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Re: [Amps] IM distortion and such

Subject: Re: [Amps] IM distortion and such
From: "Will Matney" <>
Date: Mon, 26 Jun 2006 21:28:58 -0400
List-post: <>

I totally agree with everything you said. I'm not trying to down the AL-80, 
it's just saying that in the manual can set a company up for liability. That 
was the point I was trying to get across. If Ameritron has a letter from Eimac 
saying it's ok, then they are relieved of the liability.

By the way, the factor you mention, I always called the fudge factor or safety 
factor. Same thing all around : )



*********** REPLY SEPARATOR  ***********

On 6/26/06 at 9:17 PM Bill Coleman wrote:

>On Jun 26, 2006, at 10:51 AM, Will Matney wrote:
>> Now what if a designer said they'd carry a 40 amp load at 10  
>> amperes a piece? How long would they last at this output? Would  
>> Motorola warranty them at this? What kind of reputation would the  
>> manufacturer get over their power supplies blowing pass transistors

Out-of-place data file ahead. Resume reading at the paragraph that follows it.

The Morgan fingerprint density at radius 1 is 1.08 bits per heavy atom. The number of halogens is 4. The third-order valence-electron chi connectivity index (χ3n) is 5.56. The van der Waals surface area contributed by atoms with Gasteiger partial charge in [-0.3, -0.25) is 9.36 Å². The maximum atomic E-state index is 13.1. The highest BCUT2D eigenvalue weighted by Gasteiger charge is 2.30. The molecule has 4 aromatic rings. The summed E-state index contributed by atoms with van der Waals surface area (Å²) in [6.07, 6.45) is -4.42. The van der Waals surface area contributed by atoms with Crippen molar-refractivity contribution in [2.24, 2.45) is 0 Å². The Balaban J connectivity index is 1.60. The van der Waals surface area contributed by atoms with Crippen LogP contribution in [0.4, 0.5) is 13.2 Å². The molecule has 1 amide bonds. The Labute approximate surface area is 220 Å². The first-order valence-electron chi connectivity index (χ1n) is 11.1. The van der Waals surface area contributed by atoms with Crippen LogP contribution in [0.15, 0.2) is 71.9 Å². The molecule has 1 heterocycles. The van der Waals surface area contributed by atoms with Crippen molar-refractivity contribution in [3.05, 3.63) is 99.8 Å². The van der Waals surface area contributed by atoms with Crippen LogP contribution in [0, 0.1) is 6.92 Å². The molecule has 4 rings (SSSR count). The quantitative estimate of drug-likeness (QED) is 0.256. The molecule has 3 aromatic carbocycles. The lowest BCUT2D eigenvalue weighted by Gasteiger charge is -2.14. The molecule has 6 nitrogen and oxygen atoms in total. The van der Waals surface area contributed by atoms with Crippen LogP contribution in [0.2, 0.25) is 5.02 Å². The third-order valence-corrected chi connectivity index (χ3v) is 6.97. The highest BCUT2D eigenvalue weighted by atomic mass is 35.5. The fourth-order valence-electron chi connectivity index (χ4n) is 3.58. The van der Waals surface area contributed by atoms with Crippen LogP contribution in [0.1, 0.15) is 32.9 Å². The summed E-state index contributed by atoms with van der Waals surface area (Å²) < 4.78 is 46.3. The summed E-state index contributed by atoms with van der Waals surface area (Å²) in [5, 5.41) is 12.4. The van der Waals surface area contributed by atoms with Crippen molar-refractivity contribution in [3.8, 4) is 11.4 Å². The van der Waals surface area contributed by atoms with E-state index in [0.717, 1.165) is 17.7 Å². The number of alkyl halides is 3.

>> under full load? Are they willing to replace the product? Are they  
>> ready for a law suit from a disgruntled customer? The design falls  
>> back on the engineer, his license, and liability at worse case.  
>> Where I worked in mining machinery, it occurred often.
>In mechanical engineering, they usually refer to this as a "design  
>rule". For example, light aircraft are typically designed to  
>withstand 3.8 positive Gs (in the Normal category). But, you wouldn't  
>build a structure that can just withstand 3.8 positive Gs and then  
>fail. No, you'd design a structure that could withstand 1.5 to 2.5  
>times MORE, depending on the materials and construction techniques.
>Aircraft are a good example, because that extra strength comes at a  
>price: weight. Excess weight costs aircraft dearly in nearly every  
>performance category. The design rule is purposely kept low.
>The design rule allows you to compensate for factors that are beyond  
>your control, such as differences in assembly, deterioration of  
>materials, improper use, improper installation.
>Design rules vary depending on the type of design. Man-carrying  
>equipment, for example, requires, by law, design rules of 10 or more.  
>That's why that clip for your tower belt is rated for 5000 lbs, even  
>though it isn't even likely to see 500 lbs.
>The AL-80A and AL-80B have been around long enough to establish a  
>positive track record. It's pretty clear, that regardless of what the  
>manual says, these units are not self-destructing because of  
>excessive plate current.
>Bill Coleman, AA4LR, PP-ASEL        Mail:
>Quote: "Not within a thousand years will man ever fly!"
>             -- Wilbur Wright, 1901
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